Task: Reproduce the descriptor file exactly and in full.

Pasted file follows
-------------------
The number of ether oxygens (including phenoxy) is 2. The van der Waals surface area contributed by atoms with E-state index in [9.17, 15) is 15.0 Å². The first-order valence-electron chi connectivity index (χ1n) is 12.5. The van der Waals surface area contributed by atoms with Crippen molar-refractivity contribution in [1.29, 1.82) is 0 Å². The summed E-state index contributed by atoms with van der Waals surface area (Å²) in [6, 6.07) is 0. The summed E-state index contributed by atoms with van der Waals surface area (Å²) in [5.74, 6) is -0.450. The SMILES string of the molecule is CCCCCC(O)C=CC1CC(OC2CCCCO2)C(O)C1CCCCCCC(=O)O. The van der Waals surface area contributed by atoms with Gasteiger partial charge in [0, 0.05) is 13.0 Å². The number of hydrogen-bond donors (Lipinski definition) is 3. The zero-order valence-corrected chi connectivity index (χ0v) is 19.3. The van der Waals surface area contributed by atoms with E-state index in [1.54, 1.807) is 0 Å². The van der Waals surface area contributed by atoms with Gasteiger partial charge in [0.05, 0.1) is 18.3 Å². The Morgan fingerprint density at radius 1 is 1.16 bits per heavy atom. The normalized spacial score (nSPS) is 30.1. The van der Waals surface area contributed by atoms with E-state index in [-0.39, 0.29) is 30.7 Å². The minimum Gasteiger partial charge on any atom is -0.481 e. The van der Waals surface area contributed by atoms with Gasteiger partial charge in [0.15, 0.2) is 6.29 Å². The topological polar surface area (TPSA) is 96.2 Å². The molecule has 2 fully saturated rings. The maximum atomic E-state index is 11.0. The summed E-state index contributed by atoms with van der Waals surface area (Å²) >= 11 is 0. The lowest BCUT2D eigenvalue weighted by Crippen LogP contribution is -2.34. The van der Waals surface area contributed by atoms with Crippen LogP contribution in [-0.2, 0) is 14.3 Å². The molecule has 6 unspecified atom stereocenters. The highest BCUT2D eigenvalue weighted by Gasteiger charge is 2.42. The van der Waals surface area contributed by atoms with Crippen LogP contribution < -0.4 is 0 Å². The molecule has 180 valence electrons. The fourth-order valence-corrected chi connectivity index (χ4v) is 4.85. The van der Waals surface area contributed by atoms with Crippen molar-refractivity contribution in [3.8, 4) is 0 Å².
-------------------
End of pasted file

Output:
The number of ether oxygens (including phenoxy) is 2. The van der Waals surface area contributed by atoms with E-state index in [9.17, 15) is 15.0 Å². The first-order valence-electron chi connectivity index (χ1n) is 12.5. The van der Waals surface area contributed by atoms with Crippen molar-refractivity contribution in [1.29, 1.82) is 0 Å². The summed E-state index contributed by atoms with van der Waals surface area (Å²) in [6, 6.07) is 0. The summed E-state index contributed by atoms with van der Waals surface area (Å²) in [5.74, 6) is -0.450. The SMILES string of the molecule is CCCCCC(O)C=CC1CC(OC2CCCCO2)C(O)C1CCCCCCC(=O)O. The van der Waals surface area contributed by atoms with Gasteiger partial charge in [0, 0.05) is 13.0 Å². The number of hydrogen-bond donors (Lipinski definition) is 3. The zero-order valence-corrected chi connectivity index (χ0v) is 19.3. The van der Waals surface area contributed by atoms with E-state index in [1.54, 1.807) is 0 Å². The van der Waals surface area contributed by atoms with Gasteiger partial charge in [0.05, 0.1) is 18.3 Å². The Morgan fingerprint density at radius 1 is 1.16 bits per heavy atom. The normalized spacial score (nSPS) is 30.1. The van der Waals surface area contributed by atoms with E-state index in [-0.39, 0.29) is 30.7 Å². The minimum Gasteiger partial charge on any atom is -0.481 e. The van der Waals surface area contributed by atoms with Gasteiger partial charge in [0.15, 0.2) is 6.29 Å². The topological polar surface area (TPSA) is 96.2 Å². The molecule has 2 fully saturated rings. The maximum atomic E-state index is 11.0. The summed E-state index contributed by atoms with van der Waals surface area (Å²) >= 11 is 0. The lowest BCUT2D eigenvalue weighted by Crippen LogP contribution is -2.34. The van der Waals surface area contributed by atoms with Crippen LogP contribution in [-0.2, 0) is 14.3 Å². The molecule has 6 unspecified atom stereocenters. The highest BCUT2D eigenvalue weighted by Gasteiger charge is 2.42. The van der Waals surface area contributed by atoms with Crippen LogP contribution < -0.4 is 0 Å². The molecule has 180 valence electrons. The fourth-order valence-corrected chi connectivity index (χ4v) is 4.85. The van der Waals surface area contributed by atoms with Crippen molar-refractivity contribution in [3.8, 4) is 0 Å².